Wednesday, June 27, 2012
A DOJ Press Release reports, Barclays Bank PLC Admits Misconduct Related to Submissions for the London Interbank Offered Rate and the Euro Interbank Offered Rate and Agrees to Pay $160 Million Penalty
Some highlights of the press release -
- "Barclays Bank PLC, a financial institution headquartered in London, has entered
into an agreement with the Department of Justice to pay a $160 million penalty
to resolve violations arising from Barclays’s submissions for the London
InterBank Offered Rate (LIBOR) and the Euro Interbank Offered Rate (EURIBOR),
which are benchmark interest rates used in financial markets around the world..."
- "To the bank’s credit, Barclays also took a significant step toward accepting
responsibility for its conduct by being the first institution to provide
extensive and meaningful cooperation to the government."
- "Barclays’s cooperation has been extensive, in terms of the quality and type of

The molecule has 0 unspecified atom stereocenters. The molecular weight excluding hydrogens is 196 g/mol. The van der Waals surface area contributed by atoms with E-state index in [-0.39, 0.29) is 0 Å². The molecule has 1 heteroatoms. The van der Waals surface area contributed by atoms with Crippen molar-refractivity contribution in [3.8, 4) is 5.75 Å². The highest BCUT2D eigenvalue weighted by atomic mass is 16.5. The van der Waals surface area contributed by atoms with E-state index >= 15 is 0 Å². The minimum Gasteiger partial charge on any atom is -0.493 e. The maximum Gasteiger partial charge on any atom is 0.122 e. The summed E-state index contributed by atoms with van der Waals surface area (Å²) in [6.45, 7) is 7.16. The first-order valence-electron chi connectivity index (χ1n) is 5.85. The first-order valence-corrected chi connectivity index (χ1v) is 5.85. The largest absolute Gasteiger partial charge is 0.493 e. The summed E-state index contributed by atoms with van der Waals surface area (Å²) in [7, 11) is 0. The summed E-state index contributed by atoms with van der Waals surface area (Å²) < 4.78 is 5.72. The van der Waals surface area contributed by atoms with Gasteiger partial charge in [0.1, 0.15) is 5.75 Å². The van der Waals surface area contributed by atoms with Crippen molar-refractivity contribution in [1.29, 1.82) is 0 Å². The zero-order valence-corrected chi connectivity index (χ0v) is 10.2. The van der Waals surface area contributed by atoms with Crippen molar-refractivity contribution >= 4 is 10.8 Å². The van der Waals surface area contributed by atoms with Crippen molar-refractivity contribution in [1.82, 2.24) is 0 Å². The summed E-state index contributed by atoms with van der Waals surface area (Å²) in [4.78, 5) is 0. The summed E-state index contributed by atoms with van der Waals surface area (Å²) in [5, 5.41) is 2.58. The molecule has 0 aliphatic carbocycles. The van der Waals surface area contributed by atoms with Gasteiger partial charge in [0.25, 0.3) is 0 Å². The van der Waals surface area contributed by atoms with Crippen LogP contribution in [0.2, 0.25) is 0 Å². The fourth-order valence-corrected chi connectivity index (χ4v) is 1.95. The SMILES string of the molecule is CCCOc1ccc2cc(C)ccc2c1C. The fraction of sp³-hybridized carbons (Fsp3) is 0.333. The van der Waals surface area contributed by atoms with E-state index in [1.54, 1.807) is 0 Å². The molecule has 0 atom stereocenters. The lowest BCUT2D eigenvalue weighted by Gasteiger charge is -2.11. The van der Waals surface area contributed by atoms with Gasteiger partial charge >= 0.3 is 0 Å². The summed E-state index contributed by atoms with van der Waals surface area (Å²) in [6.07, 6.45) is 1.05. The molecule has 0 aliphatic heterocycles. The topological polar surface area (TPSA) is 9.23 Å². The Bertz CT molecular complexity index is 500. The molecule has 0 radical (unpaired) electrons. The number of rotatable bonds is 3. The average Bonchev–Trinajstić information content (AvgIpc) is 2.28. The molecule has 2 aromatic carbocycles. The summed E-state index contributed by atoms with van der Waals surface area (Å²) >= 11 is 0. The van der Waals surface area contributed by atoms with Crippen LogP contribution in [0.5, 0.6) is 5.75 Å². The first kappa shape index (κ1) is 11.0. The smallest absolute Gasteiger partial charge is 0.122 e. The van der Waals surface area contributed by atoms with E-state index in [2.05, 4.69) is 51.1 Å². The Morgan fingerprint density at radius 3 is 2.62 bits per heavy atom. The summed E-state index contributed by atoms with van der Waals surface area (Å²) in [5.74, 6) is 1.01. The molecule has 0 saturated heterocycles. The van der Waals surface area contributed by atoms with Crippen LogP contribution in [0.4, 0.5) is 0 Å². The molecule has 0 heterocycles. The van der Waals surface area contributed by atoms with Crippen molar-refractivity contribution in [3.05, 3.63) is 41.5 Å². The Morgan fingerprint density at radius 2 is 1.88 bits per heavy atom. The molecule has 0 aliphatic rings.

information and assistance provided, and has been of substantial value in
furthering the department’s ongoing criminal investigation."
- "The agreement requires Barclays to continue cooperating with the department in
its ongoing investigation."
- "As a result of Barclays’s admission of its misconduct, its extraordinary
cooperation, its remediation efforts and certain mitigating and other factors,
the department agreed not to prosecute Barclays for providing false LIBOR and
EURIBOR contributions, provided that Barclays satisfies its ongoing obligations
under the agreement for a period of two years. The non-prosecution agreement
applies only to Barclays and not to any employees or officers of Barclays or any
Commentary - As a non-prosecution agreement it does not go through the courts and DOJ has the power to enforce or proceed should it believe there is a violation of the agreement. It also sounds like the white collar defense bar may have some new clients as the government has secured the cooperation of the company to go after individuals.
See also Jenna Greene, BLT Blog, Barclays Agrees to Pay $360M to Settle with CFTC, DOJ
over Interest Rate Manipulation